So there I was, machine-gunning my way through three man-eating bunny rabbits, trying to get to my three comrades fighting off a base fire, when these raiders popped up out of nowhere and started busting down the walls! Sounds like the middle of a fantastic story, right? Well, in RimWorld, it’s just another day. RimWorld is a colony simulator game by Ludeon Studios. While it has been in early access since 2013, it was not fully released until this month. With all of the updates and additions in the Alpha version 17, though, players who experienced the early access versions may want to jump back in for an all-new experience.
For those who are brand-new to the game, like myself, it can be a bit difficult to get started. There is a tutorial of sorts, but it covers the very basics like “people need food” and “don’t make everyone sleep on the ground.” Even after going through it, there were still tons of actions and scenarios I had no idea what to do with until I had been playing for a good couple of hours. My first base was a complete failure, and my second base was only marginally better.
It wasn’t until my third game that I felt I had a somewhat decent grasp on what the heck was going on. Even on my third go, I still had plenty of challenges, but these are all part of the game’s charm. Once you’ve gotten the basic commands and controls down, you can get into the “fun” of learning your colonists’ strengths, weaknesses, and preferences and begin building a base that will keep them safe and happy through the various seasons and threats you’ll encounter on the alien planet they’re on.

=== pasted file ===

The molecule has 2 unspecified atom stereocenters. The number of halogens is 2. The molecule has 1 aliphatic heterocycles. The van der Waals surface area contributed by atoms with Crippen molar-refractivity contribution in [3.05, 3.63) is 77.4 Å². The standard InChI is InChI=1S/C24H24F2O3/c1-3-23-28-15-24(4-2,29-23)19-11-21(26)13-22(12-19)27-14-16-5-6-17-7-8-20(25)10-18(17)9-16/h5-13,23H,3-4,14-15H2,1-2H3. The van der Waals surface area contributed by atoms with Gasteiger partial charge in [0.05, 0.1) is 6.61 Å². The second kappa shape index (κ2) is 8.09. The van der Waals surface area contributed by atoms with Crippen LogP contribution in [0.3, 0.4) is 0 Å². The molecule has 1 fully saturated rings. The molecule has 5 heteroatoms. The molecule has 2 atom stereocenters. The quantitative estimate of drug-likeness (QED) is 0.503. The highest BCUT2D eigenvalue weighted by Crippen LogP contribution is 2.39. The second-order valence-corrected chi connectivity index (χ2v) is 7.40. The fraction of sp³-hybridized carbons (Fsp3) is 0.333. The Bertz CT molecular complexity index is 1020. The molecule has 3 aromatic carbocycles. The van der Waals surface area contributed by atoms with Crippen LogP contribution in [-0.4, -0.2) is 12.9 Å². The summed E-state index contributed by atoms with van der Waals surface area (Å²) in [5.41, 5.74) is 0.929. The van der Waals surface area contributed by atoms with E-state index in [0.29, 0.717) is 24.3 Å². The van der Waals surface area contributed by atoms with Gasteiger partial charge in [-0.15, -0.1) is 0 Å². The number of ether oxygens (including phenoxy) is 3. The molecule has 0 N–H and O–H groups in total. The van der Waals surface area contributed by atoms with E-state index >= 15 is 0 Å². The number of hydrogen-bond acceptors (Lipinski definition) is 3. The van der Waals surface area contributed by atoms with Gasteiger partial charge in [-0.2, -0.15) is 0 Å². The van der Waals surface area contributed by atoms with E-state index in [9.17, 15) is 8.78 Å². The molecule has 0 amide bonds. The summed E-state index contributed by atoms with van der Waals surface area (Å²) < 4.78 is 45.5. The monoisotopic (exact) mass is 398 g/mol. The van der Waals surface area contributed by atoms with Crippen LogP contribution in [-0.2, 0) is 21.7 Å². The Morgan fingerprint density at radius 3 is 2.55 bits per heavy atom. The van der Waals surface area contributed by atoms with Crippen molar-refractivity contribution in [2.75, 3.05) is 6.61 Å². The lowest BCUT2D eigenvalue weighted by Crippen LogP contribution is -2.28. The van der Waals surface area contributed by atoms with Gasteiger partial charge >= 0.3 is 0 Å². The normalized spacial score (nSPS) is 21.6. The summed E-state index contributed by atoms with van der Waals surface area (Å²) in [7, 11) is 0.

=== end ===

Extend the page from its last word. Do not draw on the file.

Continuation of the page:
RimWorld allows you to set up the game style you’d like – from sandbox to extremely challenging – as well as what area your people will be landing in (note for beginners: temperate forest!). It even allows you to randomly generate the starting colonists until you are relatively happy with all of their stats. However, there’s still a large element of unpredictability, so you can never guarantee anyone’s survival or happiness.
As you build up and work with the various colonists, you may even begin to grow fond and not-so-fond of some of them. Somewhere in my game, I realized that I had delegated rows of shabby graves off in the middle of nowhere for raiders I had killed. For my first colonist, I began building the nicest sarcophagi I could near my base – because colonists are more important!
While I love the game for the most part, there were instances in which I wished there was more autonomy. I understand that colony simulators are always heavy on the micro-management, but having to turn on and off every light or heater/air conditioner is a little ridiculous once you’ve got a base of 10+ people. Seriously…they’ll just boil and complain about it because I forgot to turn off ONE heater in this freaking place?
As far as visuals go, I thought they’d be a problem. The initial welcome screen is a nice, but generic view of some planet from space, the graphics for the storytellers you get to choose from are very 90s, and the actual game graphics are barely above those from the original Oregon Trail. However, once I got into the actual story and caring every element from the amount of food to the color of the carpets in my base, I completely forgot about the graphic quality and it eventually became another charming aspect of the game.
Overall, I really enjoy RimWorld. In fact, I’ve spent about three times as many hours playing in the last week than I ever thought I would, and I have no intention of stopping any time soon. It is well worth the $30 price point it currently sits at on Steam. Bonus: it works on PC and Mac!
This review is based on a retail copy of the game provided by the publisher.
A solid sci-fi simulator.
Gameplay - 10/10
Design - 6/10
Challenge - 8.5/10
RimWorld is a solid simulator game for anyone who wants full control over an entire colony.